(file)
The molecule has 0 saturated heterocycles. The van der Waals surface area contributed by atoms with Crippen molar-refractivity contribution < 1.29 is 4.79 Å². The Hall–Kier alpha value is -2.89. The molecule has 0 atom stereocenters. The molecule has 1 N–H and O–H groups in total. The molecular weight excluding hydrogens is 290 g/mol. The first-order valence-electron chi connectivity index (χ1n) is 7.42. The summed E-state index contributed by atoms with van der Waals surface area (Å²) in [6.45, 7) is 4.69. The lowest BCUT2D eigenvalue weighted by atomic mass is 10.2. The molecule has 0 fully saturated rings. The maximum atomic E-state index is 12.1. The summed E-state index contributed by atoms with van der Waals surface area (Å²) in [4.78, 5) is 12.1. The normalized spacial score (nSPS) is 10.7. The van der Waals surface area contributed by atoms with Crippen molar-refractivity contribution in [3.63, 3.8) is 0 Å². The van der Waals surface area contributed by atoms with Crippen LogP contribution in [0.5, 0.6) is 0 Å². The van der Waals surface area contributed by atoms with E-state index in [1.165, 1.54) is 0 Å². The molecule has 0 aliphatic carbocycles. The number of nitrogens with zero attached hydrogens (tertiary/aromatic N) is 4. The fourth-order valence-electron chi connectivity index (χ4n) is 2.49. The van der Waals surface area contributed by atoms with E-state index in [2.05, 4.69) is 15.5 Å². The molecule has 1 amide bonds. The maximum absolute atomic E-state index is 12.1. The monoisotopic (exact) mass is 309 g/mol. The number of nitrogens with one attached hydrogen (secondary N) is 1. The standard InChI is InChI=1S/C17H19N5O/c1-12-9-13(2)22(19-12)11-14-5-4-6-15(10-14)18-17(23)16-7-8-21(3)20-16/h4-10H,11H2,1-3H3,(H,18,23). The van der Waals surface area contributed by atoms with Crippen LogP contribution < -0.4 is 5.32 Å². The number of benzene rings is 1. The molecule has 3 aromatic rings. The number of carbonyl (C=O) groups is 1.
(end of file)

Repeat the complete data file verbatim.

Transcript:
The molecule has 0 saturated heterocycles. The van der Waals surface area contributed by atoms with Crippen molar-refractivity contribution < 1.29 is 4.79 Å². The Hall–Kier alpha value is -2.89. The molecule has 0 atom stereocenters. The molecule has 1 N–H and O–H groups in total. The molecular weight excluding hydrogens is 290 g/mol. The first-order valence-electron chi connectivity index (χ1n) is 7.42. The summed E-state index contributed by atoms with van der Waals surface area (Å²) in [6.45, 7) is 4.69. The lowest BCUT2D eigenvalue weighted by atomic mass is 10.2. The molecule has 0 fully saturated rings. The maximum atomic E-state index is 12.1. The summed E-state index contributed by atoms with van der Waals surface area (Å²) in [4.78, 5) is 12.1. The normalized spacial score (nSPS) is 10.7. The van der Waals surface area contributed by atoms with Crippen molar-refractivity contribution in [3.63, 3.8) is 0 Å². The van der Waals surface area contributed by atoms with Crippen LogP contribution in [0.5, 0.6) is 0 Å². The van der Waals surface area contributed by atoms with E-state index in [1.165, 1.54) is 0 Å². The molecule has 0 aliphatic carbocycles. The number of nitrogens with zero attached hydrogens (tertiary/aromatic N) is 4. The fourth-order valence-electron chi connectivity index (χ4n) is 2.49. The van der Waals surface area contributed by atoms with E-state index in [2.05, 4.69) is 15.5 Å². The molecule has 1 amide bonds. The maximum absolute atomic E-state index is 12.1. The monoisotopic (exact) mass is 309 g/mol. The number of nitrogens with one attached hydrogen (secondary N) is 1. The standard InChI is InChI=1S/C17H19N5O/c1-12-9-13(2)22(19-12)11-14-5-4-6-15(10-14)18-17(23)16-7-8-21(3)20-16/h4-10H,11H2,1-3H3,(H,18,23). The van der Waals surface area contributed by atoms with Crippen LogP contribution < -0.4 is 5.32 Å². The number of benzene rings is 1. The molecule has 3 aromatic rings. The number of carbonyl (C=O) groups is 1.